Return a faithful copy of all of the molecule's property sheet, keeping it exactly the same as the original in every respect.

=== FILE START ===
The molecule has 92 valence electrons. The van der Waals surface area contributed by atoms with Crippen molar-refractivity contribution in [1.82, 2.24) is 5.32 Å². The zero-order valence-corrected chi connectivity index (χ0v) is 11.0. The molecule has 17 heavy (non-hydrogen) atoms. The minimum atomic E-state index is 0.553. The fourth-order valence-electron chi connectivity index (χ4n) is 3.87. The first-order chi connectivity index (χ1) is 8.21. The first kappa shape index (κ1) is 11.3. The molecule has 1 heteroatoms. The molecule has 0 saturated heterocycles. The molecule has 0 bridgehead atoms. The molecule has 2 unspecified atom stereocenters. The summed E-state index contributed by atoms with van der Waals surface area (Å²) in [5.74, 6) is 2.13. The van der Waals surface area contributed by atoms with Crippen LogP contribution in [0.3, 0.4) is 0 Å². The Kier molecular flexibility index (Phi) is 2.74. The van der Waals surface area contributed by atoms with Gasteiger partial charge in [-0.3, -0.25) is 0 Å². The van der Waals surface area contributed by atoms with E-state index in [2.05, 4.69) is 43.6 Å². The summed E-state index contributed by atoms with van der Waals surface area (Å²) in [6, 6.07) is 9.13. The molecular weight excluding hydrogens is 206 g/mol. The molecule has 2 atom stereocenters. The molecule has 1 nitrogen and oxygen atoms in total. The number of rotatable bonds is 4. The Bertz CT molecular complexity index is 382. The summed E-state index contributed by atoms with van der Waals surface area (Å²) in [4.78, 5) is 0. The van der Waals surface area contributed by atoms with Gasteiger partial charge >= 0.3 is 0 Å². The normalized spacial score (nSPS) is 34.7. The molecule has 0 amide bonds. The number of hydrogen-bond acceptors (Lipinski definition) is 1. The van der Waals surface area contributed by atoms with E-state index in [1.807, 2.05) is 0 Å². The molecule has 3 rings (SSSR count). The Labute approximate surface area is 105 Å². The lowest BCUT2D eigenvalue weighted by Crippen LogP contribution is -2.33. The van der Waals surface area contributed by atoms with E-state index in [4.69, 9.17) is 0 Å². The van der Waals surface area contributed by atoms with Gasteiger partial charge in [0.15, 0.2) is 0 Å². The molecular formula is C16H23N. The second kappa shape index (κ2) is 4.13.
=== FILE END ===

The molecule has 92 valence electrons. The van der Waals surface area contributed by atoms with Crippen molar-refractivity contribution in [1.82, 2.24) is 5.32 Å². The zero-order valence-corrected chi connectivity index (χ0v) is 11.0. The molecule has 17 heavy (non-hydrogen) atoms. The minimum atomic E-state index is 0.553. The fourth-order valence-electron chi connectivity index (χ4n) is 3.87. The first-order chi connectivity index (χ1) is 8.21. The first kappa shape index (κ1) is 11.3. The molecule has 1 heteroatoms. The molecule has 0 saturated heterocycles. The molecule has 0 bridgehead atoms. The molecule has 2 unspecified atom stereocenters. The summed E-state index contributed by atoms with van der Waals surface area (Å²) in [5.74, 6) is 2.13. The van der Waals surface area contributed by atoms with Crippen LogP contribution in [0.3, 0.4) is 0 Å². The Kier molecular flexibility index (Phi) is 2.74. The van der Waals surface area contributed by atoms with Gasteiger partial charge in [-0.3, -0.25) is 0 Å². The van der Waals surface area contributed by atoms with E-state index in [2.05, 4.69) is 43.6 Å². The summed E-state index contributed by atoms with van der Waals surface area (Å²) in [6, 6.07) is 9.13. The molecular weight excluding hydrogens is 206 g/mol. The molecule has 2 atom stereocenters. The molecule has 1 nitrogen and oxygen atoms in total. The number of rotatable bonds is 4. The Bertz CT molecular complexity index is 382. The summed E-state index contributed by atoms with van der Waals surface area (Å²) in [4.78, 5) is 0. The van der Waals surface area contributed by atoms with Gasteiger partial charge >= 0.3 is 0 Å². The normalized spacial score (nSPS) is 34.7. The molecule has 0 amide bonds. The number of hydrogen-bond acceptors (Lipinski definition) is 1. The van der Waals surface area contributed by atoms with E-state index in [1.807, 2.05) is 0 Å². The molecule has 3 rings (SSSR count). The Labute approximate surface area is 105 Å². The lowest BCUT2D eigenvalue weighted by Crippen LogP contribution is -2.33. The van der Waals surface area contributed by atoms with E-state index in [4.69, 9.17) is 0 Å². The van der Waals surface area contributed by atoms with Gasteiger partial charge in [0.15, 0.2) is 0 Å². The molecular formula is C16H23N. The second kappa shape index (κ2) is 4.13.